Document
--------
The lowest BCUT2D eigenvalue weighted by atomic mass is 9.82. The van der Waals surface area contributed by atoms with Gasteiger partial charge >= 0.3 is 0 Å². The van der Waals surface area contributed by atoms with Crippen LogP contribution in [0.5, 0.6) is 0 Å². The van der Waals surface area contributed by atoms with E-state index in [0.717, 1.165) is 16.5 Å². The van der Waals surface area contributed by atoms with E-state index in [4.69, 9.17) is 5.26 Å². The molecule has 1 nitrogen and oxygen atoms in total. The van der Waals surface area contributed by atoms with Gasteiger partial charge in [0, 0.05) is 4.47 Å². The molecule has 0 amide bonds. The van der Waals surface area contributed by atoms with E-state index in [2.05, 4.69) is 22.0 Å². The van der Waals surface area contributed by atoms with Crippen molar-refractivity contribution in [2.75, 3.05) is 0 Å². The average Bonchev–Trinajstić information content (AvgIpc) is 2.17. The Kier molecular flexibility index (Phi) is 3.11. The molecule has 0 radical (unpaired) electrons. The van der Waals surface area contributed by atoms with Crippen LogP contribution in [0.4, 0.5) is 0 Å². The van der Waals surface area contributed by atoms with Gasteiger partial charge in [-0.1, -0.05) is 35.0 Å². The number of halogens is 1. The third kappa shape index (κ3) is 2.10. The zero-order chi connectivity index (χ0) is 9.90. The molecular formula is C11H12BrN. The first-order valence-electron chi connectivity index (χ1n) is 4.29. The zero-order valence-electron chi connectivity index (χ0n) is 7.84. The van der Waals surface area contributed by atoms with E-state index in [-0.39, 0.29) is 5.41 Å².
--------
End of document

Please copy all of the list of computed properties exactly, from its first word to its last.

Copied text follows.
The lowest BCUT2D eigenvalue weighted by atomic mass is 9.82. The van der Waals surface area contributed by atoms with Gasteiger partial charge >= 0.3 is 0 Å². The van der Waals surface area contributed by atoms with Crippen LogP contribution in [0.5, 0.6) is 0 Å². The van der Waals surface area contributed by atoms with E-state index in [0.717, 1.165) is 16.5 Å². The van der Waals surface area contributed by atoms with E-state index in [4.69, 9.17) is 5.26 Å². The molecule has 1 nitrogen and oxygen atoms in total. The van der Waals surface area contributed by atoms with Gasteiger partial charge in [0, 0.05) is 4.47 Å². The molecule has 0 amide bonds. The van der Waals surface area contributed by atoms with E-state index in [2.05, 4.69) is 22.0 Å². The van der Waals surface area contributed by atoms with Crippen molar-refractivity contribution in [2.75, 3.05) is 0 Å². The average Bonchev–Trinajstić information content (AvgIpc) is 2.17. The Kier molecular flexibility index (Phi) is 3.11. The molecule has 0 radical (unpaired) electrons. The van der Waals surface area contributed by atoms with Crippen LogP contribution in [0.4, 0.5) is 0 Å². The van der Waals surface area contributed by atoms with Gasteiger partial charge in [-0.1, -0.05) is 35.0 Å². The number of halogens is 1. The third kappa shape index (κ3) is 2.10. The zero-order chi connectivity index (χ0) is 9.90. The molecular formula is C11H12BrN. The first-order valence-electron chi connectivity index (χ1n) is 4.29. The zero-order valence-electron chi connectivity index (χ0n) is 7.84. The van der Waals surface area contributed by atoms with E-state index in [-0.39, 0.29) is 5.41 Å².